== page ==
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Military Pharmacists Face Unique Challenges While Deployed

Image of Military pharmacist counting pills. U.S. Air Force Capt. Candace Parker, 332nd Expeditionary Medical Group pharmacist, pours pills into a pill counting machine July 17, 2021, in an undisclosed location somewhere in Southwest Asia. Deployed pharmacists often have to work in areas where supplies may not be readily available. (Photo by U.S. Air Force Senior Airman Cameron Otte)

Tasked with having to know about hundreds of types of drugs and their interactions, equipment, and much more, pharmacists are vital in keeping warfighters healthy and ensuring that the U.S. military maintains a medically ready force.

For deployed pharmacists, they face unique challenges, as they don’t work in a traditional brick and mortar setting. Rather, deployed pharmacists can be on a ship in the middle of the ocean, or in a makeshift building in the Middle East or Africa. The deployed pharmacy workforce may have to take care of warfighters in abnormal situations or locations.

A deployed pharmacist is, “a pharmacist forward, in a hostile environment, supporting a broad range of contingency operations in support of our nation’s objectives,” said U.S. Army Maj. Lance R. Murphy, chief of ambulatory care pharmacy services at Tripler Army Medical Center, in Honolulu, Hawaii.

Typically, it’s the pharmacist’s job to screen, package, and distribute medication to patients, ensuring they are prescribed the correct dosage to treat their ailment. Yet while on deployment, it can be much more than that.

“A deployed pharmacist is the primary drug/medication expert for the management, storage, and acquisition of pharmaceuticals. Many times, you are the only pharmacist within your area of operation and will expected to be always available,” said U.S. Army Lt. Col. Norman Tuala, deputy chief of the department of pharmacy at Tripler Army Medical Center.

Tuala went on to explain that there are four positions for a deployed pharmacist: field hospital pharmacist, division pharmacist, medical logistics pharmacist, and theater pharmacy consultant.

He said, “You need to be proficient as an outpatient and inpatient pharmacist; however, you’ll need to be more familiar with logistics such as different ordering platforms, forward logistic elements.”

Challenges as a Deployed Pharmacist

Logistics and supply management can be one of the biggest challenges a deployed pharmacist may face, Tuala explained. “My biggest concerns were supply availability, controlled substance accountability, and management of refrigerated items. I didn’t always have what I needed, but I was able to pursue available logistics contacts to request what I needed. You cannot operate as you do while you are back in garrison and expect most pharmaceutical orders to arrive next day.”

Yet the conditions are manageable if the pharmacist plans ahead.

He also mentioned, “manpower, logistics, formulary changes, and varying missions,” as some of the biggest challenges while on deployment.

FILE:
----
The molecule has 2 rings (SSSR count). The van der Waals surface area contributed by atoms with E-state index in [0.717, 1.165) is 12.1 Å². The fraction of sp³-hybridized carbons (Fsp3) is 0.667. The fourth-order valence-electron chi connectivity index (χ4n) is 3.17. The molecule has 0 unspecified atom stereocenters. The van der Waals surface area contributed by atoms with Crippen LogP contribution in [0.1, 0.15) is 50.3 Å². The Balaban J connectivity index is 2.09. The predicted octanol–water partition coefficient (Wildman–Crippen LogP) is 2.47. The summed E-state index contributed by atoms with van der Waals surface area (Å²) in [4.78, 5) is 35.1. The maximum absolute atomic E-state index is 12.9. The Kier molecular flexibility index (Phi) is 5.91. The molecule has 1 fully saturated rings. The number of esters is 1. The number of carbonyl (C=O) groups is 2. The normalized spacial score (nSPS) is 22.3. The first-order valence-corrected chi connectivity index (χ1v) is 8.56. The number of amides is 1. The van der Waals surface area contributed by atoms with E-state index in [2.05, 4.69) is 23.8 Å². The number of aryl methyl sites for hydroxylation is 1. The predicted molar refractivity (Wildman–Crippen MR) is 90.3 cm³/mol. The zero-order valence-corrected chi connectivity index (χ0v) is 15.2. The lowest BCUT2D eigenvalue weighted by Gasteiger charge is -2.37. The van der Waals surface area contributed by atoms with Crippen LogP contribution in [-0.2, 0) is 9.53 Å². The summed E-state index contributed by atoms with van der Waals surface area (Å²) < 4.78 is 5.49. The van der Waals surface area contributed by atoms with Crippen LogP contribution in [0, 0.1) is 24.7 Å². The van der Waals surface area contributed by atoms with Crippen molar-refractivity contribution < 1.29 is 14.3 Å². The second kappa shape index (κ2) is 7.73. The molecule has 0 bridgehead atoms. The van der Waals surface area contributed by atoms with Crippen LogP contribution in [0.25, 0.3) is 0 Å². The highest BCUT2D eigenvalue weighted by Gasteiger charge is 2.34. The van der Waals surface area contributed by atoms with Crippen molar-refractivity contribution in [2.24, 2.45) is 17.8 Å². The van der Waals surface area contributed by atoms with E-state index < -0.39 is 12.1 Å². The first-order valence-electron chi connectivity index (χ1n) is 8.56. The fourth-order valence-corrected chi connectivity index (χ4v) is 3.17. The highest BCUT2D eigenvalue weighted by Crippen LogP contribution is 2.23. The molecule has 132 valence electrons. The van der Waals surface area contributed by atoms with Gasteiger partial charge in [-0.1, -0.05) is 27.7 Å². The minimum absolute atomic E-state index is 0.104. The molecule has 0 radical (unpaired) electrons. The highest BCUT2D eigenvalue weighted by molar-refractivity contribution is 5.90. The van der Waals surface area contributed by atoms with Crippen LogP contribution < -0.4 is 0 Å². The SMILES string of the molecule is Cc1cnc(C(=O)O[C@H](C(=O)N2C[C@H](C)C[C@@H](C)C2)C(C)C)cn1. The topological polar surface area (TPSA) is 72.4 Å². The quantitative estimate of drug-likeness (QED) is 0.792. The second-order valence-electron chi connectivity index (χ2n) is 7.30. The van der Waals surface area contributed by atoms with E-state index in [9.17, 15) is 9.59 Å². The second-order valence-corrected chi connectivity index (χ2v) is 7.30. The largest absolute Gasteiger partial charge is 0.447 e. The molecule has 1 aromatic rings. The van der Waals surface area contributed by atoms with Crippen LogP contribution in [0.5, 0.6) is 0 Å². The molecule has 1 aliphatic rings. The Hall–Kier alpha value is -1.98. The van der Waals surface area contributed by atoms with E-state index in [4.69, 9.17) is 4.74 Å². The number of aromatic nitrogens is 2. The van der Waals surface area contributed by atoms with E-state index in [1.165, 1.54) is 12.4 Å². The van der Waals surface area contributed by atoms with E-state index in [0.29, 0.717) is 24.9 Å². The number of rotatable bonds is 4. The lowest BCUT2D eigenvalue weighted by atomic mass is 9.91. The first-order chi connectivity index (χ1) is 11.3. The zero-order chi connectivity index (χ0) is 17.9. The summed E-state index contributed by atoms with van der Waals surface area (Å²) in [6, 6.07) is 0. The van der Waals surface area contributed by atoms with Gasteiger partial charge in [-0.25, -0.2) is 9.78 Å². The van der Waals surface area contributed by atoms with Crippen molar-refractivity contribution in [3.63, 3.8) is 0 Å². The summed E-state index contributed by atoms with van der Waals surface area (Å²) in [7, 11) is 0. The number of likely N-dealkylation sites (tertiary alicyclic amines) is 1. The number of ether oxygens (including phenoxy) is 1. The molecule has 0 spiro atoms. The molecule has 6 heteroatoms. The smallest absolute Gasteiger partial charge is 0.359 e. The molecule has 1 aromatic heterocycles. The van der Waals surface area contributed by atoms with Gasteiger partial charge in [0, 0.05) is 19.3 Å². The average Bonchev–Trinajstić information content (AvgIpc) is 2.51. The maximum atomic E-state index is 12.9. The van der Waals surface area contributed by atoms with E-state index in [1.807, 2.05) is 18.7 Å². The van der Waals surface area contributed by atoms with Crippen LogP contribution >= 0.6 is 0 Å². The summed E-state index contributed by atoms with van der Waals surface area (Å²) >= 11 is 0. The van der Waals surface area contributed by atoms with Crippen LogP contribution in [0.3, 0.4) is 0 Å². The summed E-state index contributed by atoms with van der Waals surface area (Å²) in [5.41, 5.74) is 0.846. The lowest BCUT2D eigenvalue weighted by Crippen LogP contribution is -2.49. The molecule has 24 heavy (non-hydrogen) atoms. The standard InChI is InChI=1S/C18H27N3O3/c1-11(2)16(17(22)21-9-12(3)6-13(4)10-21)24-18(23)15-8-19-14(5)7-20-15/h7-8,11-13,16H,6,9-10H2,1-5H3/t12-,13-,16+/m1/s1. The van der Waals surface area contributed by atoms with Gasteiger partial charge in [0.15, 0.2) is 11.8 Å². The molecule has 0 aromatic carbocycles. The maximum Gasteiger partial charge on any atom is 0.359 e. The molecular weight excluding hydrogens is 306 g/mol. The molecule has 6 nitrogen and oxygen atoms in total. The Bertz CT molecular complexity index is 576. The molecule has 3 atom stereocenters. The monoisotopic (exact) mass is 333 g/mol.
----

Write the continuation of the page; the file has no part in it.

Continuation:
He recalled a time when he was deployed where logistics played a key factor.

“There was an outbreak of a gastro-intestinal parasite in Kuwait. I was responsible for ordering the medications to treat the infection and side effects. I was able to verify treatment and get the medications, as well as prevention medication, shipped out within two hours and delivered on site within 24 hours,” said Murphy.

Personal Experiences on Deployment

When deployed, everyone has a different experience, or way, that they prepare.

"Most of the preparation is mental. When preparing for a traditional deployment, brushing up on sterile compounding and critical care are top priority. For my job, it was more ‘on the job’ training and learning the logistics side of pharmacy and medicine," said Murphy. “I managed the U.S. Central Command formulary, ordered and shipped out all of the medications for the theater, developed and updated policies and procedures for the area of responsibility, and served as a clinical subject matter expert.”

Sometimes when deployed, a pharmacist might come across certain medications that they might not stock in a typical pharmacy.

“This will depend on the environment, but when I was in Afghanistan, we had snake antivenom, which was something I normally had not stocked within my pharmacy,” said Tuala. Murphy also mentioned that he was once responsible for procuring antivenoms to treat snake and scorpion bites, which was unique for him.

While serving on a deployed mission, you must prepare and plan for certain situation that you normally would, like “mass casualty, enemy fire, disrupted logistics channels and evacuations,” said Murphy. “My largest concern was making sure units had enough medications and had all their requirements in a timely manner. The last thing I wanted was for a unit to realize they were short on a medication/treatment while they were handling a mass casualty or under fire.”

A good understanding of not only one’s capabilities, but also those of the pharmacy and staff is important for a successful deployment, Tuala said, “Having a good understanding of your capabilities and the medical support expectations and mission will assist with your strategy to bridge the gap.”

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